How do heterogeneous and homogeneous mixtures differ?(Left Side) Salt solution and Oil in water 2 min - Quick Write: Based on your prior knowledge about mixtures, explain why a salt solution is classified as a homogeneous mixture and a mixture of oil and water is said to be a heterogeneous mixture. White boards activity: Homo- or Hetero - ? COKE AIR STEEL A JAR OF PENNIES Coke (mixture of CO 2 gas, water, sugar, caramel color, food flavorings) Air (mixture of O 2 and N 2 ) Steel (alloy – mixture of Fe and C) A jar of pennies and nickels Notes
By the end of the day you will know: Solute Solvent Solution Soluble Insoluble Immiscible Separation Solvation Factors affecting the rate of dissolution Next notes…
Complete the sentences. When you put salt into water it______. The salt dissolves because it is ________in the water. The substance which dissolves is called the ______. The substance that does the dissolving is called the _______. When something dissolves you get a _______. Water is a ________. Salt is a ________. When a substance does not dissolve it is________ Dissolution of salt in water water.jsp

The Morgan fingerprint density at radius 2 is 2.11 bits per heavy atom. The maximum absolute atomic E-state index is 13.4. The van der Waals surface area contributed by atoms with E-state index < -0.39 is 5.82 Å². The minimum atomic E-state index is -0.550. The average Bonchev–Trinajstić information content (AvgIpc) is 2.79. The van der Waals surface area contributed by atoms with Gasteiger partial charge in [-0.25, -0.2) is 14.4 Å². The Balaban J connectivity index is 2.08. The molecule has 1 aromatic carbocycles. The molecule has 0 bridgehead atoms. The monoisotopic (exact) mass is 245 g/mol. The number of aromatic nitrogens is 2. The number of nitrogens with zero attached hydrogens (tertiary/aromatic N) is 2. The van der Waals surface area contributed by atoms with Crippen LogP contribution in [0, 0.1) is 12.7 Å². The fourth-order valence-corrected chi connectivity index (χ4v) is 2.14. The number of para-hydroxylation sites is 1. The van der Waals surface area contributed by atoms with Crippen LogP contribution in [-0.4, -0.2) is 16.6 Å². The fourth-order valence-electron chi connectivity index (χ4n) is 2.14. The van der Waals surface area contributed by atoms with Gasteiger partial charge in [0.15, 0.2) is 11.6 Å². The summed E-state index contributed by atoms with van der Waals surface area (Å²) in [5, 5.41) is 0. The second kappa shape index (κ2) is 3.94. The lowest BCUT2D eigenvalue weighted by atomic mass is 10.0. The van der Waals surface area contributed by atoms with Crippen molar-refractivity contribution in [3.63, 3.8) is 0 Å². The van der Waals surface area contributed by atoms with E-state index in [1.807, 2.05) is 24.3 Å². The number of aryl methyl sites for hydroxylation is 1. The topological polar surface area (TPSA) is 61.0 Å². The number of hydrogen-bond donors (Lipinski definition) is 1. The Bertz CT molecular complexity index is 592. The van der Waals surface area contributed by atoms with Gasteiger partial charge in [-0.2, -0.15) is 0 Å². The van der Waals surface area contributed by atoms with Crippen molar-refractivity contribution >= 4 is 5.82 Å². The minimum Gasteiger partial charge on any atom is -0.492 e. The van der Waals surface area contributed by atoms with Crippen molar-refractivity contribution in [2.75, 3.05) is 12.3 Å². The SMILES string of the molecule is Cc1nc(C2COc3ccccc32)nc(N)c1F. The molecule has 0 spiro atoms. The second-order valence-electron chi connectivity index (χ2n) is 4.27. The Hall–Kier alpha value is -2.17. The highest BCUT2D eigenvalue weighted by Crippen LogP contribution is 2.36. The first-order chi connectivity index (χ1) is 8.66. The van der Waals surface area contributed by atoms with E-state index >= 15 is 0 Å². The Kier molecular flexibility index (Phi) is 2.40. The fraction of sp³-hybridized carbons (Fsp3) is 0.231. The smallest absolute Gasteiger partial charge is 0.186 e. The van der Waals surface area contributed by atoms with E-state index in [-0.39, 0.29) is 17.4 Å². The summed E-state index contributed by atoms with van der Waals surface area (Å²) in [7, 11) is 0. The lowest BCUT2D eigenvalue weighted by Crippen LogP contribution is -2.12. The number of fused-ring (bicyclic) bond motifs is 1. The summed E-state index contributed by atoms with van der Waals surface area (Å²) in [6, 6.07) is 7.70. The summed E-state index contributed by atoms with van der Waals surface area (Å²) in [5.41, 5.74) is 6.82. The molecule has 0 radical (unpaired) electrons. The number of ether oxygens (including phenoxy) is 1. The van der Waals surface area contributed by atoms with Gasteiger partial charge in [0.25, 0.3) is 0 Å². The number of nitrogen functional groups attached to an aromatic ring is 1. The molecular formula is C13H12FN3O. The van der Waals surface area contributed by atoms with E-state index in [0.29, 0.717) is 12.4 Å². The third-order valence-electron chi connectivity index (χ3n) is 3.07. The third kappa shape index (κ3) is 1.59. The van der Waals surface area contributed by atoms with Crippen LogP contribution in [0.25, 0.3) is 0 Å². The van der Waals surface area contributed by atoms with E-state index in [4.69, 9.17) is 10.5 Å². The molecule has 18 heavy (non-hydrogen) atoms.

Animation - Dissolution of an Ionic compound (results in dissociation) and a covalent compound (no dissociation) wf Animation – Strong electrolyte (complete dissociation into ions) – many ionic compounds – conduct electricity - (+ strong acids and bases – will cover in more detail in Bundle 11) Animation – Weak electrolyte (partial dissociation) – weak acids and bases (if a conductivity meter is used - light is not as bright (dim) compared to a strong electrolyte) Animation – Non-electrolyte ( no dissociation) - no disruption of its molecular (covalent) structure – does not conduct electricity
The dissolved components of ionic and covalent compounds are: a. All ions b. Ions for ionic and molecules for covalent compounds c. Ions for covalent and molecules for ionic